sharing

For a while we had two gardens. We had our plot at Fremont Community Garden, but we also lived in an apartment complex with shared beds.There were four beds when we got there, and then two more were added.  

We learned about sharing garden space with friends, including emotions, not wanting to encroach on someone else’s space, challenges of communication and expectations. I had a clump of rainbow chard that I loved to eat and watch grow. It got infested with aphids, but I was hoping to win that battle.  After some time, a well-meaning neighbor ripped it out, and I cried.

We learned how much space is the right amount, and which plants we like to eat grow well in Sacramento.  Tomatoes do well there.  I learned a permaculture lesson about the wave of energy: how having a high yield might not correspond to having enough energy to harvest it.  

One summer, so many cherry tomatoes grew that we couldn’t harvest them fast enough. Big changes were happening in the lives of everyone who lived in that apartment building, when the tomato plants were covered in hundreds of fruits. It was sad, not to have the capacity to share surplus with people in need.

There’s a mushroom farm in Sacramento that gave away spent substrate, which intrigued us.  We decided to try using substrate as mulch. “It could take nutrients from the soil, since it’s just sawdust.  Maybe this is a silly idea,” we wondered.  But we opened the bags and spread the sawdust on our garden beds, curious,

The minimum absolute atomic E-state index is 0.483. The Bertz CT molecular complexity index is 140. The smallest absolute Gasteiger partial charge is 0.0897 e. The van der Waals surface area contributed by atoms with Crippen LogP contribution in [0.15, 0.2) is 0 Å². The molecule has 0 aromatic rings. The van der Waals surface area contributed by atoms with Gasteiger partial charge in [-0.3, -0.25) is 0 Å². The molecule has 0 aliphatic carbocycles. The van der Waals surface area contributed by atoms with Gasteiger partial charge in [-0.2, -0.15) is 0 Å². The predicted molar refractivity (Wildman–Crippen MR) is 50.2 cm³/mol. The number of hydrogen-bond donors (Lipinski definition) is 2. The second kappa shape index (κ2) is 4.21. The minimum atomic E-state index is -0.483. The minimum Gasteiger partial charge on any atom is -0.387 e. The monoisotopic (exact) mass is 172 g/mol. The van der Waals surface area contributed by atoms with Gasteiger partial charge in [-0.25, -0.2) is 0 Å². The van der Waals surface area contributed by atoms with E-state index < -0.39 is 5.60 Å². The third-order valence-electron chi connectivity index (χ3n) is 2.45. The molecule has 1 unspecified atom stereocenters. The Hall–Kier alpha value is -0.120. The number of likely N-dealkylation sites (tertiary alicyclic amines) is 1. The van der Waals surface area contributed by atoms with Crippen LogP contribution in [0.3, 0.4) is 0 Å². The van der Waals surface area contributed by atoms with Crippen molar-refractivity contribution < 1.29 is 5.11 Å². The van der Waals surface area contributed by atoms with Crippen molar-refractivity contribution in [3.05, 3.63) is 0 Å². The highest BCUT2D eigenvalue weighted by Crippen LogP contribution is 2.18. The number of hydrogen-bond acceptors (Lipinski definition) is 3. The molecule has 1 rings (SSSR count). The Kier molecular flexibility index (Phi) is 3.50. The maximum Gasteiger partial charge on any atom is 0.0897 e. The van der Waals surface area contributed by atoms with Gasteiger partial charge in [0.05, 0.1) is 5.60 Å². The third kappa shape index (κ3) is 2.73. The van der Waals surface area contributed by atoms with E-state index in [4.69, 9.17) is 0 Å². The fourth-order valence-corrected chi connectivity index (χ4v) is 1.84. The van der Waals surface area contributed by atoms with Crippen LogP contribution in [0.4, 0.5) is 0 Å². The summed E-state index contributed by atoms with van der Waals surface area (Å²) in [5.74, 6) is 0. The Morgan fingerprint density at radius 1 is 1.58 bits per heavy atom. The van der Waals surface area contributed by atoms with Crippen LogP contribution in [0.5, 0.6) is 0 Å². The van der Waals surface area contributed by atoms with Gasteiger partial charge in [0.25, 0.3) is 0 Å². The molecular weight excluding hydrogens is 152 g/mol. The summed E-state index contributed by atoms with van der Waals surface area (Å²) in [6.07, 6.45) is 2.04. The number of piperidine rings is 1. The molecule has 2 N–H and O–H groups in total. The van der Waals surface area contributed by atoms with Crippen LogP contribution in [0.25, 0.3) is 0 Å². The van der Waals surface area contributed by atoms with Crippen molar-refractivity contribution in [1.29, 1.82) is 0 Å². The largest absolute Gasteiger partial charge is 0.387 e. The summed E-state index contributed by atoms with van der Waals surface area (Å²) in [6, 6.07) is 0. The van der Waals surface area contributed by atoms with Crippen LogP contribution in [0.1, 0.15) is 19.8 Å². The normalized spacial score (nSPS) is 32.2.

Then there was a rainy couple weeks in the winter, and we found ourselves with more oyster mushrooms than we could eat. They fruited out like mad. That felt magical and was a tasty experiment in trying something out just to see what happens.

promise

In future guest posts, I’d like to tell you what I’ve learned doing permaculture in the desert, and how doing permaculture as a disabled person is a great idea. Please let this post serve as an introduction to how my spouse Ming and I see plants and enjoy garden life.  

We enjoy new experiences, and we have a slow, grateful pace of loving the land. We love plants as food and sibling organisms on this beautiful earth.


Laura-Marie River Victor Peace Nopales is a queer permaculturist trikewitch who enjoys zines, ecstatic dance, and radical mental health. Find her at https://www.listeningtothenoiseuntilitmakessense.com.

Introducing Herbology Hunt

This is a guest post by Jane Wilson.

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Many people are “plant blind”. They walk through areas of fantastic wildlife or just down their street without noticing what grows there. Even plants growing in the gutter have an interesting backstory.

The term “Plant Blindness” was first put forth by Wandersee and Schlusser in 1998. Without an appreciation of plants in the ecosystem, people will be less likely to support plant research and conservation.